You're not going to find laborers willing or able to do the same job for a grand a year. Likewise, you might be able to find a decent manager trainee or two straight out of college willing to start at 10k or 20k a year, but not anyone with experience and they won't hang around long at that pay rate. Without labor there is no product, no sales, no revenues. A similar albeit weaker argument could be made for managers. So unless demand for the product has dropped quite a bit, mass layoffs don't make a lot of sense.
But I'll bet the line of qualified applicants for CEO willing to work for a half a million a year will stretch around the building. Bingo, there's your savings, immediate savings, megabucks a year straight to your bottom line overnight. There's a stock that can suddenly pay much larger dividends, or at least continue paying a dividend at all. That's a stock that commands my attention.
So what's that CEO doing that would possibly persuade us to keep them on the payroll? What's the downside of replacing them for a lot less or just eliminating their entire job? As a former investment manager, I've asked this question often of clients and colleagues. Below the fold are the most common answers I get and some fictional, possible responses to consider.
The CEO founded the company and therefore owns it.
First of all, if it's public then by definition they've sold it to shareholders and the CEO no more owns that company than Toyota owns your Prius or Home Depot owns the shingles on your roof. Second, for the vast majority of familiar firms, the CEO had nothing to do with starting the company. Unless that CEO owns more than 50 percent of the outstanding stock, he's serving solely at the pleasure of the actual owners, the stockholders. If we as owners make it a practice to pay our employee[s] twenty or thirty or a hundred times more than we need to, we might be admirable, generous people, but probably not the sharpest, most successful investors.
Ten million or twenty million dollars sounds like a lot, but it's just a drop in the bucket.
It's only a drop in the bucket when we're talking about one employee, i.e., the CEO. When it's the exact same ten million that goes to 500 people in labor or 50 in management, suddenly it's excessive spending that cannot be justified to shareholders and everyone, especially those who make the least, has to pitch in and sacrifice. It's also often bullshit: ten million dollars plus or minus can indeed affect a quarterly or yearly earnings report enough to have an exponential effect on both the stock price and any dividends paid.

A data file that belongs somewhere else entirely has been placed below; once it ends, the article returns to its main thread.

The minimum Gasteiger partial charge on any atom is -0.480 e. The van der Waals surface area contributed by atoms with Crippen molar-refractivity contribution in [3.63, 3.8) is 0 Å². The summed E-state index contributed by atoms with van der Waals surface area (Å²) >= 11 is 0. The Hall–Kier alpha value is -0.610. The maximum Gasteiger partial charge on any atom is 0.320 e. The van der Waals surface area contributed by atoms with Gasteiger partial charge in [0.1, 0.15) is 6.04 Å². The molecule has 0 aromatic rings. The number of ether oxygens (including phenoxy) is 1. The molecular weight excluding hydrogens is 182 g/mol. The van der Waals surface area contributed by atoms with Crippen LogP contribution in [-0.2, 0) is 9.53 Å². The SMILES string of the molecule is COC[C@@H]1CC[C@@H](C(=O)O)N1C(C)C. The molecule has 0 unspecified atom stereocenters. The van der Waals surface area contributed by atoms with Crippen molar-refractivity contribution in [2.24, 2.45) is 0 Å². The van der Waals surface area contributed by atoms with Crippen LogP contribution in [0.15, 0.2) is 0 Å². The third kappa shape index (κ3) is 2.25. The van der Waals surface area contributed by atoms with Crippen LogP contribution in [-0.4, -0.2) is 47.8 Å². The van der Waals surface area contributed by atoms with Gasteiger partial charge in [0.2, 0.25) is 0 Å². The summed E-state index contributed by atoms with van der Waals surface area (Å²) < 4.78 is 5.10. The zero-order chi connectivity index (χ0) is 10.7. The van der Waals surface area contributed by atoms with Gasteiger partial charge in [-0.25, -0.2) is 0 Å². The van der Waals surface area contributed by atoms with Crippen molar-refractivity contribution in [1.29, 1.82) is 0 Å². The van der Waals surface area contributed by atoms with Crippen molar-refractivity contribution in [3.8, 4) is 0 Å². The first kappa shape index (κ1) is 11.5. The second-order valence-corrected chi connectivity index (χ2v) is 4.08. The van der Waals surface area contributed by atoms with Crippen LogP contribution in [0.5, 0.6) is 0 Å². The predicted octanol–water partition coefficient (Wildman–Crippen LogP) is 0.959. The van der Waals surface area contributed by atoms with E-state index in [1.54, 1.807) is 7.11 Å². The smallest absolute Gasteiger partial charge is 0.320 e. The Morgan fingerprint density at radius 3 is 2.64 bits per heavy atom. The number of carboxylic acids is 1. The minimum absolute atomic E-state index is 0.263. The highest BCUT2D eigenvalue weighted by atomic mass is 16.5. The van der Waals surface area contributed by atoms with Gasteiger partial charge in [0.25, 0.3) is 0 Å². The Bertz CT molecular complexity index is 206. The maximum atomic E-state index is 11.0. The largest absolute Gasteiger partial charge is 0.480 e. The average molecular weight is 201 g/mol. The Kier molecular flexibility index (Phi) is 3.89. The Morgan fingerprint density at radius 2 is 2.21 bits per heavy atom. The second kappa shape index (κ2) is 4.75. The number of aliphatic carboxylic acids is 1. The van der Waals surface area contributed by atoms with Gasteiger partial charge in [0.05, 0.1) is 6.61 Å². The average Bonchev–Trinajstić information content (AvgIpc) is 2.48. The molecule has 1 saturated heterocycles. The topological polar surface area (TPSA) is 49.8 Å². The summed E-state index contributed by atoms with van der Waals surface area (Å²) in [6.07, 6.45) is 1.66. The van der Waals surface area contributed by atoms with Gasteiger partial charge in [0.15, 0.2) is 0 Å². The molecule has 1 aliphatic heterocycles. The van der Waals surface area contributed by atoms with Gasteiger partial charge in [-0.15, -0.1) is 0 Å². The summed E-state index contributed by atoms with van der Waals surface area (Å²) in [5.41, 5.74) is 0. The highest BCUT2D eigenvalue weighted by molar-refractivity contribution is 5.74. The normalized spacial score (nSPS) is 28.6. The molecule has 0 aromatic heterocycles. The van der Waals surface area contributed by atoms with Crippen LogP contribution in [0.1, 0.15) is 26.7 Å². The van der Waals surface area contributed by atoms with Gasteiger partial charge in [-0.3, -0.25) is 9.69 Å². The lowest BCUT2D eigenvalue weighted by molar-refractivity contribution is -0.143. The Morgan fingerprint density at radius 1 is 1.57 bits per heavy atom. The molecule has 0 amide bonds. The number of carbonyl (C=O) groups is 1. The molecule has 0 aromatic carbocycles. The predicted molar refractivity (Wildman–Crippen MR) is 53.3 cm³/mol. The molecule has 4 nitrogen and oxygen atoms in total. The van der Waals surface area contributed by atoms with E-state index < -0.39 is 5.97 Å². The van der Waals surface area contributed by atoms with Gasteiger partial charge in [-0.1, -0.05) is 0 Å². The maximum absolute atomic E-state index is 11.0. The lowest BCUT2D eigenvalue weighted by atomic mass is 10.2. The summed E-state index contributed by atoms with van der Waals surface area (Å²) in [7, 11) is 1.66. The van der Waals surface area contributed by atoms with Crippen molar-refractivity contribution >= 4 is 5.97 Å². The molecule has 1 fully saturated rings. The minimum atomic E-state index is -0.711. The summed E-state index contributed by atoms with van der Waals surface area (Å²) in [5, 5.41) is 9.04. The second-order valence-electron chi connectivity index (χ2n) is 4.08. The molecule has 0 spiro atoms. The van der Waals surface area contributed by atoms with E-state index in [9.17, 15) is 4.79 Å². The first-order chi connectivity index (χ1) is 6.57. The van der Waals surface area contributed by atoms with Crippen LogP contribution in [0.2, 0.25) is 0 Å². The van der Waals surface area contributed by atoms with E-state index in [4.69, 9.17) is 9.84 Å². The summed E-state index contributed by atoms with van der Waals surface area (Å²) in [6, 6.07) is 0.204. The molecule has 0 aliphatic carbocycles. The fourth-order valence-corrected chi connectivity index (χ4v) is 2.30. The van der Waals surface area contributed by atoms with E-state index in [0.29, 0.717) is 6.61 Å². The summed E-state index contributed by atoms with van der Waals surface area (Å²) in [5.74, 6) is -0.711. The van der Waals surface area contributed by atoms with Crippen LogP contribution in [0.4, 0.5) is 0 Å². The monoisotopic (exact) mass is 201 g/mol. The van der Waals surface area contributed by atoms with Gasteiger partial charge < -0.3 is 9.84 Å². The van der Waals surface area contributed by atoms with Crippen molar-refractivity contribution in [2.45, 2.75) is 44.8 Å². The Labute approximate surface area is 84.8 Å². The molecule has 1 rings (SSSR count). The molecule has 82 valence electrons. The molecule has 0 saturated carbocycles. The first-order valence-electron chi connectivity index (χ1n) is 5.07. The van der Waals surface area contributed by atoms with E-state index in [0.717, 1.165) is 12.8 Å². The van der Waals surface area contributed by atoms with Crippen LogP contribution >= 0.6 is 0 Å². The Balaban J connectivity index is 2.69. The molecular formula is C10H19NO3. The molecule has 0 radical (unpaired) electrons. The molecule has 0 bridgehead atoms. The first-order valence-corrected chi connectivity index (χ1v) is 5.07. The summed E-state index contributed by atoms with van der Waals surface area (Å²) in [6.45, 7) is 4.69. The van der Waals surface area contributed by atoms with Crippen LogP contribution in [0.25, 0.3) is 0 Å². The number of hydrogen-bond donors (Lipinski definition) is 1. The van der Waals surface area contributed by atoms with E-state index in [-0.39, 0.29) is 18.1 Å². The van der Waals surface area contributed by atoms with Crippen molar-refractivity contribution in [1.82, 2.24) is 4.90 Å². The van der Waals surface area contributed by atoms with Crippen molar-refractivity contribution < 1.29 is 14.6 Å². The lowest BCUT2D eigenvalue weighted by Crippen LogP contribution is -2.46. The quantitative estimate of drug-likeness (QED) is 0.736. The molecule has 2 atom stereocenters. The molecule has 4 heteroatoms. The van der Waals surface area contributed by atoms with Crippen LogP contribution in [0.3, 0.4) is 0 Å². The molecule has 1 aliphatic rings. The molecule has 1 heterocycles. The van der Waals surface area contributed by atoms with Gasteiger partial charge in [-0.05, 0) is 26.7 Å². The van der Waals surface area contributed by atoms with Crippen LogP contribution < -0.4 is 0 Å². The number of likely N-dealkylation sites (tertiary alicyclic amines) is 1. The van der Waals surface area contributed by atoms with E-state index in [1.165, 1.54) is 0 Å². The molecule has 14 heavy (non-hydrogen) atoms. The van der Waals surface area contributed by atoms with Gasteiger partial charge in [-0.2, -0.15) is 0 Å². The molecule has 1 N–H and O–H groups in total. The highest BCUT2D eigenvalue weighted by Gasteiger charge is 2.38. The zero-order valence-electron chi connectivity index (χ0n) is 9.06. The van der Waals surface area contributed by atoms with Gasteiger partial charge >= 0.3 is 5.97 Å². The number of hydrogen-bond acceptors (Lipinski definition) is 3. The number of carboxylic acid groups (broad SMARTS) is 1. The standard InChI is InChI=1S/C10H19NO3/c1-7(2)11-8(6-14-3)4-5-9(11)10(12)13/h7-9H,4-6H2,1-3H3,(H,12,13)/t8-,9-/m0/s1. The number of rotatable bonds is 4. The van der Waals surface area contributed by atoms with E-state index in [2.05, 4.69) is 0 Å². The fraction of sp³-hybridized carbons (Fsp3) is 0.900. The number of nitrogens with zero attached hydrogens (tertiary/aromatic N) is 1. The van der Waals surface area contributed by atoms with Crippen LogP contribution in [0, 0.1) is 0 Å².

The CEO works really, really hard and therefore earns it.
Wow! The CEO works a hundred times harder than any other employee we have or can find? Good grief, the man must be a world-class athlete. Or maybe he has a time machine in his office that allows him to put in hundreds of hours a day?
The CEO is critical to the company, without him it fails and he is the only one willing and/or able to perform as required.
Umm ... are we sure about that? If the CEO-employee happens to be one of a tiny few people who can make the last minute jumpshot or TD, if the CEO happens to be the golden voice that sells a million albums, or if the CEO is the one personally making the majority of every sale and no one else can do it, maybe, just maybe. So the obvious question would be ... is he?
Hey, I'm making money so I'm OK with his guy.
At least that beats the other lame excuses but there's still two big problems. Assuming we don't want to make way more money and our employee is delivering, by all means let's keep him on our payroll. But if there's a single losing quarter or a bad year, wouldn't that render this rationale false, especially if we can turn things around overnight by simply letting one multimillionaire go? And if that's true for the CEO making ten million, it's true for labor, too.
OK, you got me, the CEO got a fat contract from the existing stockholders before I came along and he's sucking them dry.
Bummer, sucks to be one of those stockholders then. But tell me, outside of a rare, near certain sure thing or a huge potential payoff for a small risk, why would we want to be one of them?
Now the real answer to my hypothetical is most folks shrug their shoulders, say that's the way it's generally been done and what is the alternative? As a pragmatic, steely eyed investment advisor, I don't have a great answer either. So maybe it's time to challenge that convention.
Obviously the numbers above are made up to keep things simple. In many cases the CEO's pay really is a drop in the bucket compared to labor. But if we add in the pay for other big wigs that usually changes the equation quite a bit. I can think of several examples right off the top of my head where a single CEO or a tiny group of senior execs made enough money to substantially change the earnings report, during a period when the stock went sideways or down, and in which the lowest paid employees suffered layoffs and all kinds of erosions in wages and benefits.
If a company justifies layoffs and other cuts to the lowest paid employees for economic reasons, while awarding enormous bonuses and other perks to the CEO saying they somehow earned it, it's pretty clear what's going on: the CEO isn't just fucking over the employees, he's fucking over the owners of the company. Why an owner would put up with that remains a mystery.